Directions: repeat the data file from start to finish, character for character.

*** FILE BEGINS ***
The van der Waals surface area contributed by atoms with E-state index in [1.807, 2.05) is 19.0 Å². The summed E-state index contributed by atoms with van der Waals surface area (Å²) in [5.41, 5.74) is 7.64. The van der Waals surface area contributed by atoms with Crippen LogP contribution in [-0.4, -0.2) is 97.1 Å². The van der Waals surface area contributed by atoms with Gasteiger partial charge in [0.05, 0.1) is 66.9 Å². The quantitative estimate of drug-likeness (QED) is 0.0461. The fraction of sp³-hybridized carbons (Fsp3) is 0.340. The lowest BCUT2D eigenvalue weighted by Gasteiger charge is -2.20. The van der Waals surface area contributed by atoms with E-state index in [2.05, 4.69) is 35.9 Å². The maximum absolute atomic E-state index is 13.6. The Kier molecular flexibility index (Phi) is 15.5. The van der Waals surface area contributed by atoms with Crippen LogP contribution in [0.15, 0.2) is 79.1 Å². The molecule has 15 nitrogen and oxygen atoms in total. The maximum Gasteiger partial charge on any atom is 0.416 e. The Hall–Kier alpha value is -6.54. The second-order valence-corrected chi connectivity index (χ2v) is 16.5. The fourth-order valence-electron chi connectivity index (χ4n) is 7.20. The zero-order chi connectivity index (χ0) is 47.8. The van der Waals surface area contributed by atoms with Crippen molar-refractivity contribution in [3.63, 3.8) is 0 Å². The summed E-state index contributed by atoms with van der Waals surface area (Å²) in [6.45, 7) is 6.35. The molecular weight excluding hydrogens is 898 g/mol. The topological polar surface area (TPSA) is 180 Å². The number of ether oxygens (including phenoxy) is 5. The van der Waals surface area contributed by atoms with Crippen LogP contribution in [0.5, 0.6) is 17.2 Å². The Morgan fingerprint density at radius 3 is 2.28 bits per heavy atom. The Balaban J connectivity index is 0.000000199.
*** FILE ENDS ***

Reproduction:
The van der Waals surface area contributed by atoms with E-state index in [1.807, 2.05) is 19.0 Å². The summed E-state index contributed by atoms with van der Waals surface area (Å²) in [5.41, 5.74) is 7.64. The van der Waals surface area contributed by atoms with Crippen LogP contribution in [-0.4, -0.2) is 97.1 Å². The van der Waals surface area contributed by atoms with Gasteiger partial charge in [0.05, 0.1) is 66.9 Å². The quantitative estimate of drug-likeness (QED) is 0.0461. The fraction of sp³-hybridized carbons (Fsp3) is 0.340. The lowest BCUT2D eigenvalue weighted by Gasteiger charge is -2.20. The van der Waals surface area contributed by atoms with E-state index in [2.05, 4.69) is 35.9 Å². The maximum absolute atomic E-state index is 13.6. The Kier molecular flexibility index (Phi) is 15.5. The van der Waals surface area contributed by atoms with Crippen LogP contribution in [0.15, 0.2) is 79.1 Å². The molecule has 15 nitrogen and oxygen atoms in total. The maximum Gasteiger partial charge on any atom is 0.416 e. The Hall–Kier alpha value is -6.54. The second-order valence-corrected chi connectivity index (χ2v) is 16.5. The fourth-order valence-electron chi connectivity index (χ4n) is 7.20. The zero-order chi connectivity index (χ0) is 47.8. The van der Waals surface area contributed by atoms with Crippen molar-refractivity contribution in [3.63, 3.8) is 0 Å². The summed E-state index contributed by atoms with van der Waals surface area (Å²) in [6.45, 7) is 6.35. The molecular weight excluding hydrogens is 898 g/mol. The topological polar surface area (TPSA) is 180 Å². The number of ether oxygens (including phenoxy) is 5. The van der Waals surface area contributed by atoms with Crippen LogP contribution in [0.5, 0.6) is 17.2 Å². The Morgan fingerprint density at radius 3 is 2.28 bits per heavy atom. The Balaban J connectivity index is 0.000000199.